Foundation Pile driving installs driven sheet pile and soldier pile-lagging shoring systems as well as ground water cutoff walls and geo-containment systems. We provide pricing on designed shoring systems, and also provide full design-build shoring services. We understand that the selection of the correct shoring system has an effect on the project as a whole, and that the most cost-effective shoring system alone may not always produce the lowest cost to the project.Our crews consist of certified welders to ensure that waler and struts are installed correctly. When walers are required, we can help examine all alternatives from internally braced walers, to staged raker construction, to helical anchor tiebacks. We ask the right questions and work with you to determine the best system for the project. We also work with grading and dewatering subcontractors to put a complete shored-excavation project together.Vinyl sheetpiles have seen recent expansion in use, as they are used as landscape wall retaining systems or as ground water cutoff walls, or as the core of dykes and levees. Driven vinyl sheets require a different approach and an expertise unlike steel sheets, and we have successfully completed many of these unique projects. Our Fundex equipment is used for slurry-cement cutoff walls, which offer near complete ground water cutoff for shored excavation or ground water containment for hazardous sites. Call us for help in selecting the appropriate shoring system for your project. We are always pleased to assist in design development, staging, planning and budgetary estimates as well.
Sheet piles are panels with interlocking connections, driven into the ground with either an impact or vibratory hammer. Sheet piling is rarely part of the permanent structure but provide structural resistance in deep excavations. Although steel sheet pile walls have been proven to be effective, newer materials such as vinyl, plastic, recast concrete and fiberglass have proven to be as effective and often less expensive. Sheet piles are long structural sections with a vertical interlocking system that creates a continuous wall. The walls are most often used to retain either soil or water. The ability of a sheet pile section to perform is dependent upon its geometry and the soils it is driven into. The pile transfers pressure from the high side of the wall to the soil in front of the wall.There are permanent and temporary applications. Permanent sheet piles remain in the ground and serve as permanent retaining structures. Temporary sheet piles are designed to provide safe access for construction, and are then removed. Hot rolled and cold formed are two primary methods of manufacturing sheet pile. While there are key differences between these two methods, the most important distinction is the interlock. Since hot rolled sheet piles are produced from steel at high temperatures, the interlock tends to be tighter than its cold formed counterpart. Normally, looser interlocks are not recommended in extremely hard driving conditions or for walls requiring low permeability. Hot rolled sheet piles are generally larger and have a broader range of strengths than cold form sheet piles, but there is a large overlap between the two, especially in the most common sizes.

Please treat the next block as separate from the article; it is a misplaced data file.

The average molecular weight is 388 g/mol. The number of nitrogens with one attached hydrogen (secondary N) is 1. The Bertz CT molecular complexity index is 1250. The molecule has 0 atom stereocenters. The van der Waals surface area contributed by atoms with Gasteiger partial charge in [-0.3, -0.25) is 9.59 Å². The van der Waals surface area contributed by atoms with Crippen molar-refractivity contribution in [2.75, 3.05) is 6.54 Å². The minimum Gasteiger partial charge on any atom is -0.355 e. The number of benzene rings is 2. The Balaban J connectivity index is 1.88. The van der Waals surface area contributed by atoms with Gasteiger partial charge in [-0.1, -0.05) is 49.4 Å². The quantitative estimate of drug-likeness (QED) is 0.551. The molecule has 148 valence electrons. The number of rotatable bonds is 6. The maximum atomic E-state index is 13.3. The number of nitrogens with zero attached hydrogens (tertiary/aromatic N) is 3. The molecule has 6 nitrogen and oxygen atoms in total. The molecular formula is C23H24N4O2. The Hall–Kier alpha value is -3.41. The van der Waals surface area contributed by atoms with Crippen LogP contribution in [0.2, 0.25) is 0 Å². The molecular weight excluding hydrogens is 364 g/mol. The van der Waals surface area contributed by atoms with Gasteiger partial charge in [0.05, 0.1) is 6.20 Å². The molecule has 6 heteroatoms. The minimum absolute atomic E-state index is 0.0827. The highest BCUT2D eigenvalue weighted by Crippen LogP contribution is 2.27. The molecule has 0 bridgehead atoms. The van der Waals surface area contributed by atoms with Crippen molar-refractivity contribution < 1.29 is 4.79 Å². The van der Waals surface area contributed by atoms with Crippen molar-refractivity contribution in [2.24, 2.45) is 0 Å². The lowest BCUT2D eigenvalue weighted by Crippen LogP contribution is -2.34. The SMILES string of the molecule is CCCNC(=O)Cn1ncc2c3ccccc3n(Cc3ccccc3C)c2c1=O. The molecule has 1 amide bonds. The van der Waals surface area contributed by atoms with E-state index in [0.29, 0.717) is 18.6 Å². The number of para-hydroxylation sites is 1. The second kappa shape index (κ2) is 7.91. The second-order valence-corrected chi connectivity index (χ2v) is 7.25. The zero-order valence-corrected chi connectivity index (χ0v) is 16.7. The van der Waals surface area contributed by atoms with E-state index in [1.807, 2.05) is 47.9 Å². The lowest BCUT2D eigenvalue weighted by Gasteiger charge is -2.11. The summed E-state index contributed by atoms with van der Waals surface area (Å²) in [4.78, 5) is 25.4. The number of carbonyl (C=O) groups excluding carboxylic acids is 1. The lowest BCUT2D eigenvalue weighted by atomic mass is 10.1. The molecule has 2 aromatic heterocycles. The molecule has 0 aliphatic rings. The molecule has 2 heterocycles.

Berlin Shoring Wall
Soldier pile and lagging walls are some of the oldest forms of retaining systems used in deep excavations. Soldier pile walls have successfully being used since the late 18th century in metropolitan cities like New York, Berlin, and London. The method is also commonly known as the "Berlin Wall" when steel piles and timber lagging is used. Alternatively, caissons, circular pipes, or concrete piles can also be used as soldier piles but at an increased cost. Berlin shoring walls consist of steel soldier H beams installed at regular spacing with horizontal wood or concrete lagging in-between. The designation “Berlin Wall” originates from its use for the Berlin subway prior to the Second World War.
Timber lagging is typically used although reinforced concrete panels can be also utilized for permanent conditions. Soldier pile walls are formed by:
1. Constructing soldier piles at regular intervals (6 ft to 12 ft, typical)
2. Excavating in small stages and installing lagging.
3. Backfilling and compacting the void space behind the lagging.
The major advantages of soldier pile walls are:
1. Soldier piles are fast to construct.
2. Soldier pile construction is cheaper when compared to other systems.
3. Soldier pile installation is versatile and adjustments can be made in the field easily to accomodate changes.
4. Lagging construction can be very quick.
5. Construction of soldier pile and lagging walls does not require very advanced construction techniques.